God and Santa Claus

The emotions of “belief”.

In December 2007 the Times Education Supplement had a story about the disress or outrage of parents when children aged 10 found out in school that Father Christmas does not exist. A teacher commented that if asked by a six-year-old whether God exists she answers "Well, some people think so, but others ..."; on the other hand if the same six-year-old asks whether Father Christmas exists, she answers "Oh, yes!"

What am I getting at? Didn't this begin as an investigation of belief and atheism? Yes, and the point is that children do indeed get very emotionally attached to certain ideas like the benevolent figures of Father Christmas — or Santa Claus in some places of course — and the Tooth Fairy.

Parents are clearly not concerned here about preserving the belief for its own sake. They are not like fundamentalist parents complaining their child has been told their (the parents’) religion is baseless. No; a parent who complains that a tot is upset after being told the tooth truth does so purely because of the child's emotional distress. There is this idea that belief in Father Christmas is part of childhood innocence and that if they find out the truth too young the magic of the age is gone. They never factor in dealing with the loss of trust in their parents who appear to have been lying to them all those years.

At that age, children (unlike the minority of pious parents) are not so upset about discussions concerning God; but adults who still have strong religious beliefs, or those who have newly discovered religion (sometimes even more so) are just as strongly attached emotionally to the core ideas of their world-view. This is the only explanation I find necessary to explain the very strong emotional reaction among devout religious believers to any suggestion that their religion is a foolish waste of time, based on myths and lies. If any of these people were ever convinced, they would still react with strong emotion but it would be anger against those who taught them and those (such as priests) who ruled their lives in the name of the religion. However they almost never are, it seems. And their anger at any non-believers who cross them has been shown by the christian churches by religious wars, inquisitions, burnings, and many other dreadful wickednesses and by the muslim fundamentalists of modern times in their own violent ways.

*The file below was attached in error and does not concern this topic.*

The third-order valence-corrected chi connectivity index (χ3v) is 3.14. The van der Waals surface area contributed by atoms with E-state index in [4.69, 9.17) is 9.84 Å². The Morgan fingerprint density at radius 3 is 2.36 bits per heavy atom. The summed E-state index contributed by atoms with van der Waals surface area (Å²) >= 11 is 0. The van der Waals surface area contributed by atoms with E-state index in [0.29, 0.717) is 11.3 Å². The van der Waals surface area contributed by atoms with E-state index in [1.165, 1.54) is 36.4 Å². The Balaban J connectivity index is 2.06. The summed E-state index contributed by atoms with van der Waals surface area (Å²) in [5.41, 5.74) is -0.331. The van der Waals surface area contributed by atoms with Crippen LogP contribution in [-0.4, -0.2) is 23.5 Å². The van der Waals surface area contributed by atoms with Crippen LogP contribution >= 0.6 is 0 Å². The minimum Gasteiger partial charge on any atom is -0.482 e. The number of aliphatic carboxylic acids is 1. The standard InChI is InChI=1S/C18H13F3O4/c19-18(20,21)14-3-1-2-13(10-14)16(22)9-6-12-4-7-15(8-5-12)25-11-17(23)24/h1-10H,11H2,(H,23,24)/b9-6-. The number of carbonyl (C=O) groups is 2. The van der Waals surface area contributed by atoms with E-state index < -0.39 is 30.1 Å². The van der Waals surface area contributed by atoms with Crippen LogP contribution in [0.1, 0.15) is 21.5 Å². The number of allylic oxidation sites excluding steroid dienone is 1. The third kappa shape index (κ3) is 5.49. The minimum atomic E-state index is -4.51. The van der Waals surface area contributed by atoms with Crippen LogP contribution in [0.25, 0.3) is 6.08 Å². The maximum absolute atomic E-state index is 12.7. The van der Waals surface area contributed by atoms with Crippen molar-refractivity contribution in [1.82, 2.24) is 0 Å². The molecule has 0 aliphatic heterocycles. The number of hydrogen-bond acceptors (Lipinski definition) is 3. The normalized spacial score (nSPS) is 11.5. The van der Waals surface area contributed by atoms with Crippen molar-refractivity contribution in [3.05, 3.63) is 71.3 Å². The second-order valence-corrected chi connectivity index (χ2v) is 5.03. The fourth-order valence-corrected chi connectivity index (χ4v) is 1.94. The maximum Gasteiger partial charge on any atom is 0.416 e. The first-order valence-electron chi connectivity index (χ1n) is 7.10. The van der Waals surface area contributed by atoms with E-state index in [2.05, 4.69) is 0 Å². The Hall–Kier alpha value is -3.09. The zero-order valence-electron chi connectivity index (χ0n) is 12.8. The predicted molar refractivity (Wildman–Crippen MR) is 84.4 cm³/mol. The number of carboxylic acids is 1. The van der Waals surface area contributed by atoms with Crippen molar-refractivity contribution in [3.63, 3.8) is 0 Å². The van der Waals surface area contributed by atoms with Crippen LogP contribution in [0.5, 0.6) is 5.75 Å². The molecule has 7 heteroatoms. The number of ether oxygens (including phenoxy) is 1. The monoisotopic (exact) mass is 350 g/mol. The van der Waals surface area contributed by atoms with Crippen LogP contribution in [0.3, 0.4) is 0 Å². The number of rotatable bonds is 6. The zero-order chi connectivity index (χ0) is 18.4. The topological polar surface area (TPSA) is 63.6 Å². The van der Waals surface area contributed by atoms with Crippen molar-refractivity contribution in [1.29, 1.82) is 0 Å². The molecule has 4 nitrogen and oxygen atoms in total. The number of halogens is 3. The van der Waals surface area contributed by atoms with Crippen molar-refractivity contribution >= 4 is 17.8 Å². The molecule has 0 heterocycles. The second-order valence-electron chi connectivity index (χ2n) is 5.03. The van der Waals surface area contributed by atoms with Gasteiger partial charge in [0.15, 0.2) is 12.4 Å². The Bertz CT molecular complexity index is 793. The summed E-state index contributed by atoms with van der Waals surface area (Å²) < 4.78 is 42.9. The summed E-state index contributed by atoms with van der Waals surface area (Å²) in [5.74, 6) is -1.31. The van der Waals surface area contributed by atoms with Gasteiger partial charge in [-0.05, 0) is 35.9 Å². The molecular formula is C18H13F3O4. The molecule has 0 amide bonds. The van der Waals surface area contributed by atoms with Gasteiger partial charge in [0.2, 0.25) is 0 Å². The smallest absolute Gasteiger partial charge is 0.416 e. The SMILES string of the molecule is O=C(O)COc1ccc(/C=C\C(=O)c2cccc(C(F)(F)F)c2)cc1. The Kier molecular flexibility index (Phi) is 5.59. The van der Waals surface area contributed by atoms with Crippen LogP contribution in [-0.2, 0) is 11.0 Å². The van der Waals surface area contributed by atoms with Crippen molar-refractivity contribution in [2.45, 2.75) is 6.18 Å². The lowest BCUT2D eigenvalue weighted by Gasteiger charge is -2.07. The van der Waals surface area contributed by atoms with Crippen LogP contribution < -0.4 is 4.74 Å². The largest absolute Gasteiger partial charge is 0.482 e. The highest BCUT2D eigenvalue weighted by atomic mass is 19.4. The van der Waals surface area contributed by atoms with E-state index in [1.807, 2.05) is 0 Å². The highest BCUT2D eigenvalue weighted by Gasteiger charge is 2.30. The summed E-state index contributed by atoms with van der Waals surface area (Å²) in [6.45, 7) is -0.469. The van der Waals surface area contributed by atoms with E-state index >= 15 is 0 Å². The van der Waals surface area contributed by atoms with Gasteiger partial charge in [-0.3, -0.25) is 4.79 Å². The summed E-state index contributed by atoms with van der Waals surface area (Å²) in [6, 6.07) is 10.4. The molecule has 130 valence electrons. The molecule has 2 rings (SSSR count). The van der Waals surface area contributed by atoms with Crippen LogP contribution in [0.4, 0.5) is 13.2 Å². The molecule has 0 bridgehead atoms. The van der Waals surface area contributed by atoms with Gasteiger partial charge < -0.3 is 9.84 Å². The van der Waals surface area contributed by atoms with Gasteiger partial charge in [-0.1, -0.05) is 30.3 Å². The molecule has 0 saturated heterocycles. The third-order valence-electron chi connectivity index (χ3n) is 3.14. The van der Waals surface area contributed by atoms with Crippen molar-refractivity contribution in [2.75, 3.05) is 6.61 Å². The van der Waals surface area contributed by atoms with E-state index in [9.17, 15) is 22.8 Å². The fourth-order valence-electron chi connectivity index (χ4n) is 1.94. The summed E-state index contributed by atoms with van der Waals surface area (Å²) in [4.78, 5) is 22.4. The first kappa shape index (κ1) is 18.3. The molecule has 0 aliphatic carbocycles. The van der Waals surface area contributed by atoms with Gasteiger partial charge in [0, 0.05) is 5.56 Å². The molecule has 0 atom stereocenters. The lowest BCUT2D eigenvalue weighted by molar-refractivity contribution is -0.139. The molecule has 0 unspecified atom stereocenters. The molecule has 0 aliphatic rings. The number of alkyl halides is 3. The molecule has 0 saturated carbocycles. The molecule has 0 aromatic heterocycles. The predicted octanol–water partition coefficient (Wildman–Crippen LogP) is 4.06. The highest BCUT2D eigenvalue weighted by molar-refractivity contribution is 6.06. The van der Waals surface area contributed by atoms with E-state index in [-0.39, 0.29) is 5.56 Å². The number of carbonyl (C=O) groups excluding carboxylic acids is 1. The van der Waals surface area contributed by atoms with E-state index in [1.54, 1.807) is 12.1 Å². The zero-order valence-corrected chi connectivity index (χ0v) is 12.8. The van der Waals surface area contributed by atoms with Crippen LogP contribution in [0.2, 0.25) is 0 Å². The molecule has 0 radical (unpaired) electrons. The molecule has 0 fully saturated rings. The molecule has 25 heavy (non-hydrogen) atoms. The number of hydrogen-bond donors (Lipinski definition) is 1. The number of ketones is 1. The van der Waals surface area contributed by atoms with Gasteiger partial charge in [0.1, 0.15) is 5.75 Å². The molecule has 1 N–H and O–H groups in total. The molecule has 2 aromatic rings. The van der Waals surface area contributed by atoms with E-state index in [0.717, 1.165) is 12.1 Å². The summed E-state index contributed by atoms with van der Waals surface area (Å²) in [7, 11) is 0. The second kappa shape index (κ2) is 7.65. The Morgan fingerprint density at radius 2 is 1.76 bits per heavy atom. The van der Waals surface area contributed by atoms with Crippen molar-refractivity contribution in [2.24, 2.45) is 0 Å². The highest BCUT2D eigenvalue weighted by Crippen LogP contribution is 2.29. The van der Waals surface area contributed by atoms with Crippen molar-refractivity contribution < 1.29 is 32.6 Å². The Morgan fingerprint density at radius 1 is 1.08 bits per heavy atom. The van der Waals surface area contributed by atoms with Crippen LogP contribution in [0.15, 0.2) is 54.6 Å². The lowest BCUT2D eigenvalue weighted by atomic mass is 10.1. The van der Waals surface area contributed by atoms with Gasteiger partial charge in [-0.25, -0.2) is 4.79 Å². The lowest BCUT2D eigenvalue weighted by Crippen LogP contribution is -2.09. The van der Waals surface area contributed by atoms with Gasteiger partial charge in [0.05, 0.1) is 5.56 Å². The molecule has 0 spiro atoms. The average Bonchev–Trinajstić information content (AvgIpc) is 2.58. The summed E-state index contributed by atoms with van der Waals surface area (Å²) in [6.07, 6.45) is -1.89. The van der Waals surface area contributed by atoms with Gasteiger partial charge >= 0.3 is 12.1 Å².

One fact is obvious: the fact that people believe fiercely in something, and show great anger when it appears threatened, does not say anything about the validity of their beliefs; it only says something about the strength of their emotional attachments to whichever belief system gives them confort.

Can we disillusion them?